Finally, and most significantly, while it may appear on the face of it that the police in Rio have been waging war against the drug trade in order to shut it down, nothing could be further from the truth. The police in Rio have profited from drug trafficking from the beginning and continue to be involved at every level, from the transshipment of drugs across national borders to providing protection for drug gang faction leaders. Unfortunately, despite innumerous crackdowns on illegal police behavior and the large number of legal proceedings that have been brought against the police it is still proving extremely difficult to purge criminal and corrupt elements.
The question is, is it simply a matter of rooting out the occasional bad element? Or are the police so intimately involved with organized crime—and dependent on violence for their livelihood—that nothing short of a completely dismantling and rebuilding the force will suffice? The other question is, what happens to the police when they are expelled? Many, it turns out, are reinstated and go on to commit more crimes. Others end up in the pay of drug gangs, often as military advisers. Alternatively, they join forces with the estimated 600 to 1,000 firemen, prison workers, active duty and retired policemen who constitute the militias that are gradually and inexorably—it would seem—taking over the favelas of Rio’s Zona Oeste.
These militias, otherwise known as polícia mineira, act much like the gangs they aim to replace in that they promote parties and cultural events and provide legal and medical services via each community’s neighborhood association. They also charge protection fees and make money from the sale of cooking gas and from taxes levied on real estate transactions and money lending. The only difference between the militias and the gangs they replace is that they kill or expel and confiscate the property of anyone suspected of being associated with drug trafficking.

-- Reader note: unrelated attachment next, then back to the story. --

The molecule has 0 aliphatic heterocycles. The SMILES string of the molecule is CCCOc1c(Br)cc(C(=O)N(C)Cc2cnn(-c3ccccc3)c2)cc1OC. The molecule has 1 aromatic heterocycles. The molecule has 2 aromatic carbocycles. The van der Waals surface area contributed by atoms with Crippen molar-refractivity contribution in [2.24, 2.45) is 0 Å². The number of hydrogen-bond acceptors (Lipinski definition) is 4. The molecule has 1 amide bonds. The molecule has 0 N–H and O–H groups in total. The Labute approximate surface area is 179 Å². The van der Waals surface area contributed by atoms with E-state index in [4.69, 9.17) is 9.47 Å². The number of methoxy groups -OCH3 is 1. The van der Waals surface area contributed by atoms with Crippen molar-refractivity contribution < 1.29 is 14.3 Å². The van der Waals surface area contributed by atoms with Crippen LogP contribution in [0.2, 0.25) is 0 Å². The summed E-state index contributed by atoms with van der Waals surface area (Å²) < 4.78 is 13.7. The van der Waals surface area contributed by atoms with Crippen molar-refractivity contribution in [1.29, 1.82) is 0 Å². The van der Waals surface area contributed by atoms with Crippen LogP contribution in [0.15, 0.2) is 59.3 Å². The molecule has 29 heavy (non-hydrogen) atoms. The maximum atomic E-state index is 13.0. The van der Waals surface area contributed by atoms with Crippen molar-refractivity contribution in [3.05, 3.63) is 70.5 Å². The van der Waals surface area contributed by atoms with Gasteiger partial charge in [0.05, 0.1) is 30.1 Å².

Many of the residents of these areas express relief to be out from under the control of drug gangs. They are acutely aware, however, that they have traded one authoritarian and unaccountable force for another. And to be honest, they have little or no choice in the matter. As one policeman who offered such services said: “We are a necessary evil. The residents oftentimes don’t want us here, but end up agreeing because they need to free themselves of violence.”
The question is, if the uniformed and on-duty police can get away with killing around thousand civilians yearly, what possibility or mechanism is there for overseeing and controlling what is becoming the extra-legal arm of an already deadly public security force? As in other countries of Latin America, there is the strong suspicion that militias operate with the implicit approval of public authorities. After all, the ninety or so neighborhoods that are currently under the control of militias in Rio are never subject to the type of incursion that is typical of police operations in favelas that are dominated by the organized gang factions, despite the similarities between them, leading some commentators to suggest that what we are seeing here is a military-inspired campaign to retake and hold, by whatever means necessary, territories that have been lost to the state.